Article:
Just a short intro: I believe in evolution. I do also, however, enjoy arguing and try to understand both sides of the argument as best as possible. Unsurprisingly, the argument about God is the most interesting argument for me as sitting on the fence allows for a lot of arguing room.
Oh right, not atheist. Agnostic. I may find God one day. I would like that. But I haven’t been convinced yet either. So I shall just discuss things going for or against a divine Being, and just having fun along the way.
A lot of creationists have been saying that evolution doesn’t exist, that macroevolution is not an observable science and therefore invalid. Okay, that’s fine. I’ll still believe in it, but here are some flaws in evolution that we have to fix, and I have not heard these flaws mentioned anywhere before (Maybe I just haven’t been looking enough), so I will point them out so you may use them to continue arguing.
A theory can be unscientific if it can be made to fit to any scenario. That means, if you cannot refute evolution because it can be made to fit somehow every time, then it’s not really scientifically valid. This is my weakest point, but I thought I’d mention it anyway.
The concept of Regulation in organisms. This is when the egg becomes damaged during the creation process of an organism. Take a water flea for example. A normal water flea would use the entire size of the egg to become a full individual. If the egg were ‘strangled’, so to speak, in the middle of the egg, then the organism would still grow up to be a complete individual, albeit only half as large. Even though nothing we know of dictates the movement of the first cells, they can still create an organism in special circumstances. The individual, however, will also just be half as large, but alive and mentally able for the most part. We cannot explain this phenomenon as far as I know.
Coming back to the refuting of the evolutionary theory. We are not yet able to fully grasp evolution and all it’s principles. Many have suggested that there are ‘laws’ that we have not discovered that determine regulation and everything else. However, this is making the theory irrefutable, and thus an invalid theory.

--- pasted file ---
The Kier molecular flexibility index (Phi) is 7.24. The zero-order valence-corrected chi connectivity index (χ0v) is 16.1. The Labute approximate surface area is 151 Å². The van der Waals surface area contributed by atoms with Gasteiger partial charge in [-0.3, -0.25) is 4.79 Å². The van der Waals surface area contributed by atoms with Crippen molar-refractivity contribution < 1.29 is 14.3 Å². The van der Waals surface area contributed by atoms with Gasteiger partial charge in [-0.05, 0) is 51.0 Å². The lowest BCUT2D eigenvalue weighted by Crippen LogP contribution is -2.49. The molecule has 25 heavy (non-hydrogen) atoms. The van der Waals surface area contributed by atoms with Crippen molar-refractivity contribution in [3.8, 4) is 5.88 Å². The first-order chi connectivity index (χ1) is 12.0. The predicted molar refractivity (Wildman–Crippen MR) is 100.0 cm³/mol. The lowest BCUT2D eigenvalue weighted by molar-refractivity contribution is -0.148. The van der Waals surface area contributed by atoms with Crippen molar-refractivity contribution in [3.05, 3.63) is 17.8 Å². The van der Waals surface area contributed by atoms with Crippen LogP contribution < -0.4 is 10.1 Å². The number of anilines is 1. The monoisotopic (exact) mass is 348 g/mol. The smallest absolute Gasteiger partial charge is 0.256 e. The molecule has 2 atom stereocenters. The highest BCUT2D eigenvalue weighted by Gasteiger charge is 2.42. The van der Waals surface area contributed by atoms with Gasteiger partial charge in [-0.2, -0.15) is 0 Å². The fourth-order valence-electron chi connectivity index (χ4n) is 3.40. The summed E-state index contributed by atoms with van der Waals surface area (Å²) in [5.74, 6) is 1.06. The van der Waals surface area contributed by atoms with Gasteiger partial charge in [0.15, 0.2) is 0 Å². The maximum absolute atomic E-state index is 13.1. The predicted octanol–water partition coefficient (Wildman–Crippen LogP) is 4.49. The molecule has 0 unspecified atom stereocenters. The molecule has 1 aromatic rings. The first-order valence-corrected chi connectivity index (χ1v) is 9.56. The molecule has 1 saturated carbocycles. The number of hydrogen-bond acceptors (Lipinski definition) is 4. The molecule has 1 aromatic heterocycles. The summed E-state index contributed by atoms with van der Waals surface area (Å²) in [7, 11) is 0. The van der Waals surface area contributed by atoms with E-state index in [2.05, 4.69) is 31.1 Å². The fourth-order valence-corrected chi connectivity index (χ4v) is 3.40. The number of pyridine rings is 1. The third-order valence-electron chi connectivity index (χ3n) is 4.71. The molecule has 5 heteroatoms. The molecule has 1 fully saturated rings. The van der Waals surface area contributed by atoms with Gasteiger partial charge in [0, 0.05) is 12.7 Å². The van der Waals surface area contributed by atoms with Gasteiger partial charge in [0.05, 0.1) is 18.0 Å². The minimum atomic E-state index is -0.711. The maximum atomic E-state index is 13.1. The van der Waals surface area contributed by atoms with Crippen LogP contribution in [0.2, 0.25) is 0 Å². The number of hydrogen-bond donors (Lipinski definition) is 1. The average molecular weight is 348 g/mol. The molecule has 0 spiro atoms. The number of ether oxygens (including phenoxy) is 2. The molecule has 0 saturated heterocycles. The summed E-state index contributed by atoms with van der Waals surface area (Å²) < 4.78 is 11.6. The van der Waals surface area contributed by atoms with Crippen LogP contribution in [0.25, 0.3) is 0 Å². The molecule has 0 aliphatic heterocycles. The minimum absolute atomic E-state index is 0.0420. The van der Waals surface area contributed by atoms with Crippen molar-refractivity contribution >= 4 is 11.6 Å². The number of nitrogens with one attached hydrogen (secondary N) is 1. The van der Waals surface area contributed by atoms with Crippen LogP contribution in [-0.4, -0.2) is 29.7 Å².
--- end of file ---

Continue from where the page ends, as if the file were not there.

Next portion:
Sorry, if this one sounds a little mushy. I’m translating from german. Not always easy with hard words.
Anyway, this is the concept of different appendages with the same DNA. For example, the human arm and leg. The DNA contained in these two body parts is identical, as well as the proteins, muscle cells, tissue cells, etc. This has to be done during creation from the zygote, but at the precision in which the cells are capable to do that is a fact science cannot explain. Science, in its atheism, must claim that it is a physiochemical process, but has been unable to do so.
- This is another theoretical approach:
Evolutionary science assumes that we will be able to solve:
The three-dimensional structure of all proteins
To the enzymatic and other properties of proteins.
The entire metabolism of an organism.
The nature and effect of all organisms and their position information during creation (how the cells know where to form and when)
The structure and placement of cells, tissue, and organs and the form of the organism as a whole; finally, the instincts of an animal as well.
Science cannot even begin to make basic assumptions that regulate all of these traits. If we assume, that all points could be explained with the physical laws today, then they would probably be wrong. However, if they stated, that the workings are based on known and unknown workings of nature, then it would be, once again, irrefutable.
I would like to put a disclaimer here: although these are problems in science, they are problems that may be solved in the future. They may also not be solved in the future and may give strong evidence to workings outside of our knowledge.
If people want to hear more, then I can provide more points, if it helps anybody or is interesting. I just thought that these points were a bit more interesting rather than the normal drivel on, “You can’t observe it.” Though I can’t say I’m much too versed in the field, so do enlighten me if I have made any egregrious mistakes.
Rupert Sheldrake: Das Schöpferische Universum: Die Theorie des morphogenetischen Feldes.
(A New Science of Life: the hypothesis of formative causation), 2002 7th edition